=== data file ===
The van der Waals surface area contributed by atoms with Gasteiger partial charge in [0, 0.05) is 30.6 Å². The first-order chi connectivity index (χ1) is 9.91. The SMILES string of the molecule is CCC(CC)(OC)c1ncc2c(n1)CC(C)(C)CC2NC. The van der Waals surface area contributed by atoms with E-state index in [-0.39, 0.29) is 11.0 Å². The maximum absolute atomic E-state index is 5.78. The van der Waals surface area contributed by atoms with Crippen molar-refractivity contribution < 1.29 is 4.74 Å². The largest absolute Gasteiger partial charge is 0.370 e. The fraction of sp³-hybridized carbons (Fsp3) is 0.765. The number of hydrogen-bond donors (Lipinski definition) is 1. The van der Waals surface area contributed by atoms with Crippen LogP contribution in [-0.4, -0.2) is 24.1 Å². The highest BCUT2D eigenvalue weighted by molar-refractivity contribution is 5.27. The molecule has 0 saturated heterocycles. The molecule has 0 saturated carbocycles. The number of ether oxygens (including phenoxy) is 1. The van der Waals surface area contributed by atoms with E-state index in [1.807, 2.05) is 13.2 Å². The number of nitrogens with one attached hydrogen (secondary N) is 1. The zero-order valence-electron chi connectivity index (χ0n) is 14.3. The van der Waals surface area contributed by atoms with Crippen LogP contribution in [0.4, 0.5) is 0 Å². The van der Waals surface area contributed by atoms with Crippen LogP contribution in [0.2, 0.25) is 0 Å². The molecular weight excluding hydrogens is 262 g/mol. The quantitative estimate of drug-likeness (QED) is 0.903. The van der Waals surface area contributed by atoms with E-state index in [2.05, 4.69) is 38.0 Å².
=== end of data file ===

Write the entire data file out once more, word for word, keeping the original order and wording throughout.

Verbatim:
The van der Waals surface area contributed by atoms with Gasteiger partial charge in [0, 0.05) is 30.6 Å². The first-order chi connectivity index (χ1) is 9.91. The SMILES string of the molecule is CCC(CC)(OC)c1ncc2c(n1)CC(C)(C)CC2NC. The van der Waals surface area contributed by atoms with E-state index in [-0.39, 0.29) is 11.0 Å². The maximum absolute atomic E-state index is 5.78. The van der Waals surface area contributed by atoms with Crippen molar-refractivity contribution < 1.29 is 4.74 Å². The largest absolute Gasteiger partial charge is 0.370 e. The fraction of sp³-hybridized carbons (Fsp3) is 0.765. The number of hydrogen-bond donors (Lipinski definition) is 1. The van der Waals surface area contributed by atoms with Crippen LogP contribution in [-0.4, -0.2) is 24.1 Å². The highest BCUT2D eigenvalue weighted by molar-refractivity contribution is 5.27. The molecule has 0 saturated heterocycles. The molecule has 0 saturated carbocycles. The number of ether oxygens (including phenoxy) is 1. The van der Waals surface area contributed by atoms with E-state index in [1.807, 2.05) is 13.2 Å². The number of nitrogens with one attached hydrogen (secondary N) is 1. The zero-order valence-electron chi connectivity index (χ0n) is 14.3. The van der Waals surface area contributed by atoms with Crippen LogP contribution in [0.4, 0.5) is 0 Å². The van der Waals surface area contributed by atoms with Crippen LogP contribution in [0.2, 0.25) is 0 Å². The molecular weight excluding hydrogens is 262 g/mol. The quantitative estimate of drug-likeness (QED) is 0.903. The van der Waals surface area contributed by atoms with E-state index in [2.05, 4.69) is 38.0 Å².